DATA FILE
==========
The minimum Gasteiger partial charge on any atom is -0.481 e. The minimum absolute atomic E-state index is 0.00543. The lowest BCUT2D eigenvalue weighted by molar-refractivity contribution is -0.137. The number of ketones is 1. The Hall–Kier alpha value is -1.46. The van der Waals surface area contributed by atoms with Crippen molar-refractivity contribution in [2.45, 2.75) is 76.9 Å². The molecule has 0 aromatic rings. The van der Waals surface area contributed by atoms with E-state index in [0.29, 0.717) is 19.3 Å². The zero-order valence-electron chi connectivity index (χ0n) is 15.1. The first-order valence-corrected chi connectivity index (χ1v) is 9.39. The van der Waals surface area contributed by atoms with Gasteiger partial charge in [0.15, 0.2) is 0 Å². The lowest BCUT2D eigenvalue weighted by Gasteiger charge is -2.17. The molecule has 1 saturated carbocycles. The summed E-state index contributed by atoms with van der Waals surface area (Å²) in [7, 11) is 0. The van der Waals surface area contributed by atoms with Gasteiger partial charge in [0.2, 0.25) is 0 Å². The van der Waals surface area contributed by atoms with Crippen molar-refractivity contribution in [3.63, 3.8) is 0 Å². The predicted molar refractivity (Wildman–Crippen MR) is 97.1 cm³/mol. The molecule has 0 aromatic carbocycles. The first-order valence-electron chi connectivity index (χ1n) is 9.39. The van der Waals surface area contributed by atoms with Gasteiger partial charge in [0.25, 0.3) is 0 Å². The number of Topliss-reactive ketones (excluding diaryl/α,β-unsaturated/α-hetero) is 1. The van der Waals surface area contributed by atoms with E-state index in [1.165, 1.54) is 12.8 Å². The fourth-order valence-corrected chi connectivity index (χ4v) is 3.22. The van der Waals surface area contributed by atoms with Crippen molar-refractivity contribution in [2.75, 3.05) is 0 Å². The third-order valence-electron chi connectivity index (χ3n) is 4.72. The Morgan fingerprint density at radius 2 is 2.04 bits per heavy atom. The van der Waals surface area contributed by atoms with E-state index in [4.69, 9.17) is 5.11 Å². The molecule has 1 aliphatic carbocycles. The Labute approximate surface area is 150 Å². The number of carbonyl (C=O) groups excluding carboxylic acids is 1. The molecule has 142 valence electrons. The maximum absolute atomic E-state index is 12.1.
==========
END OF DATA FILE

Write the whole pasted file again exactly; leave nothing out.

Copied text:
The minimum Gasteiger partial charge on any atom is -0.481 e. The minimum absolute atomic E-state index is 0.00543. The lowest BCUT2D eigenvalue weighted by molar-refractivity contribution is -0.137. The number of ketones is 1. The Hall–Kier alpha value is -1.46. The van der Waals surface area contributed by atoms with Crippen molar-refractivity contribution in [2.45, 2.75) is 76.9 Å². The molecule has 0 aromatic rings. The van der Waals surface area contributed by atoms with E-state index in [0.29, 0.717) is 19.3 Å². The zero-order valence-electron chi connectivity index (χ0n) is 15.1. The first-order valence-corrected chi connectivity index (χ1v) is 9.39. The van der Waals surface area contributed by atoms with Gasteiger partial charge in [0.15, 0.2) is 0 Å². The lowest BCUT2D eigenvalue weighted by Gasteiger charge is -2.17. The molecule has 1 saturated carbocycles. The summed E-state index contributed by atoms with van der Waals surface area (Å²) in [7, 11) is 0. The van der Waals surface area contributed by atoms with Gasteiger partial charge in [0.2, 0.25) is 0 Å². The van der Waals surface area contributed by atoms with Crippen molar-refractivity contribution in [3.63, 3.8) is 0 Å². The predicted molar refractivity (Wildman–Crippen MR) is 97.1 cm³/mol. The molecule has 0 aromatic carbocycles. The first-order valence-electron chi connectivity index (χ1n) is 9.39. The van der Waals surface area contributed by atoms with Gasteiger partial charge in [0.25, 0.3) is 0 Å². The number of Topliss-reactive ketones (excluding diaryl/α,β-unsaturated/α-hetero) is 1. The van der Waals surface area contributed by atoms with E-state index in [1.165, 1.54) is 12.8 Å². The fourth-order valence-corrected chi connectivity index (χ4v) is 3.22. The van der Waals surface area contributed by atoms with Crippen molar-refractivity contribution in [2.75, 3.05) is 0 Å². The third-order valence-electron chi connectivity index (χ3n) is 4.72. The Morgan fingerprint density at radius 2 is 2.04 bits per heavy atom. The van der Waals surface area contributed by atoms with E-state index in [4.69, 9.17) is 5.11 Å². The molecule has 1 aliphatic carbocycles. The Labute approximate surface area is 150 Å². The number of carbonyl (C=O) groups excluding carboxylic acids is 1. The molecule has 142 valence electrons. The maximum absolute atomic E-state index is 12.1.